For too many Americans, and for those in the Asian American and Pacific Islander (AAPI) community, the past year has presented serious challenges: a global pandemic that caused suffering at home and abroad, political and social unrest, and economic struggles. Add to all that, there has been an ongoing series of violent attacks on Asian Americans including horrific shootings in Atlanta and Indianapolis.
For many in the Asian American community—and among communities of color—the hostility is not necessarily something new but rather reflective of underlying issues that the pandemic has exacerbated. These factors concern us as advocates for the health and well-being of the AAPI community, as well as communities of color writ large and our nation’s public health. Americans have increasingly negative views about China as it becomes more of an economic competitor. On top of that, there has been scapegoating of Asian-owned businesses with regard to COVID-19.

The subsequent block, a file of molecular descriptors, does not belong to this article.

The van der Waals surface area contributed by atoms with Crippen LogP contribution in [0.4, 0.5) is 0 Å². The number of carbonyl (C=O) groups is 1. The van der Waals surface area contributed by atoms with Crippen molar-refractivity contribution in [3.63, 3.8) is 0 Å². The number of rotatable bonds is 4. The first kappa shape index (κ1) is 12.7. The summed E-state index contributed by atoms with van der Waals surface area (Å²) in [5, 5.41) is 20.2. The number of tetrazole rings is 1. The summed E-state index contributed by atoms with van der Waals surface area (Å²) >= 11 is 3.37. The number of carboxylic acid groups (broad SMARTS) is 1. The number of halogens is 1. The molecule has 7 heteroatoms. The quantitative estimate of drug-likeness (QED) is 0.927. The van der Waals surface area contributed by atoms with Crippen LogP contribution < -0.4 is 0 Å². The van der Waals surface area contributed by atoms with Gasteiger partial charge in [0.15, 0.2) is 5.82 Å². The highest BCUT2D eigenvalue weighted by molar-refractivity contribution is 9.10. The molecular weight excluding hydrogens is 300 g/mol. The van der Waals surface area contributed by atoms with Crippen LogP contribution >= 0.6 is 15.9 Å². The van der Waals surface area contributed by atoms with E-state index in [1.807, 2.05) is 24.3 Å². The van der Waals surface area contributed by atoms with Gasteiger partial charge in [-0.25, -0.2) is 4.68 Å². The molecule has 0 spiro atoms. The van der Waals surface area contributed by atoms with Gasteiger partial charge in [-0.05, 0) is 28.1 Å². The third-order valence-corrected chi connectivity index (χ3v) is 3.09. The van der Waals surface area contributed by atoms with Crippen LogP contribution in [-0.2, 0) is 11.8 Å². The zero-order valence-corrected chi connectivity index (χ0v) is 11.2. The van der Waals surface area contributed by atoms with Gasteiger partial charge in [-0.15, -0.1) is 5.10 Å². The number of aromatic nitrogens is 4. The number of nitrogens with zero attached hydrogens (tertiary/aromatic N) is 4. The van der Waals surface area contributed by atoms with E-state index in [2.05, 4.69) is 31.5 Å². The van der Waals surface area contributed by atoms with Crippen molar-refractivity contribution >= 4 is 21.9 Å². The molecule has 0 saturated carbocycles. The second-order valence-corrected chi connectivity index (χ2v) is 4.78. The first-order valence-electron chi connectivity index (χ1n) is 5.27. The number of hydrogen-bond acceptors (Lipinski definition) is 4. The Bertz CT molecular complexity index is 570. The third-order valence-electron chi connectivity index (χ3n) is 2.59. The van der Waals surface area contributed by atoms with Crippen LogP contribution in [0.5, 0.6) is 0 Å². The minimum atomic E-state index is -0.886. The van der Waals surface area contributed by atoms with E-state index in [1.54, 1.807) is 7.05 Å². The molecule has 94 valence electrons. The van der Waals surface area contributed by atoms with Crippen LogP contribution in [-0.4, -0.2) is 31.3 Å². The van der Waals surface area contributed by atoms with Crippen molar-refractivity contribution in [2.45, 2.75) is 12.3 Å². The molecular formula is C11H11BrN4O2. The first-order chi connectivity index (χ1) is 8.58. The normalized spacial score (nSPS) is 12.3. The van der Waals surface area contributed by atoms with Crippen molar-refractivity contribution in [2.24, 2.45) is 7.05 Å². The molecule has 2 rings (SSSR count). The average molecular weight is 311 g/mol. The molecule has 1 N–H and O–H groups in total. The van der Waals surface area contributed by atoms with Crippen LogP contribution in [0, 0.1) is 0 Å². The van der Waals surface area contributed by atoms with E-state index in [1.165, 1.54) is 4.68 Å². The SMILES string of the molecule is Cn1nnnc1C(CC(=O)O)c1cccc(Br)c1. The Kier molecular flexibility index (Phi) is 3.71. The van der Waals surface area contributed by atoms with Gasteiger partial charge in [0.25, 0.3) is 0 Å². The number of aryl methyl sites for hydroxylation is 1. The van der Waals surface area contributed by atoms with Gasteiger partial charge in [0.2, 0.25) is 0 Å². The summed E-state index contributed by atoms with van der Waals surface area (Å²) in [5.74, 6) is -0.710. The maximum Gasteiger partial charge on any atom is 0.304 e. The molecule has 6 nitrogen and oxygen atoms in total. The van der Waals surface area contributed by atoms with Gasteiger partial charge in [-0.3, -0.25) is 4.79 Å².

Some health experts warn that the COVID-19 pandemic will be followed by widespread mental health issues caused by the stressors that the pandemic has caused—social isolation, economic anxiety, and political and social unrest that have engulfed our collective psyche. For many communities of color, these stressors have already brought to light disparities in our health care system, particularly our mental health system.
As policymakers and stakeholders envision a new system, particularly for mental health, in a post-pandemic world, we should add our voices for a more equitable system by calling out the circumstances facing the Asian American community. This is a pivotal time to not only address the coming “second pandemic” of mental health issues brought about by the COVID-19 pandemic but also to rebuild the health care system and address systemic changes that have long needed attention.
Read more at HealthAffairs.com.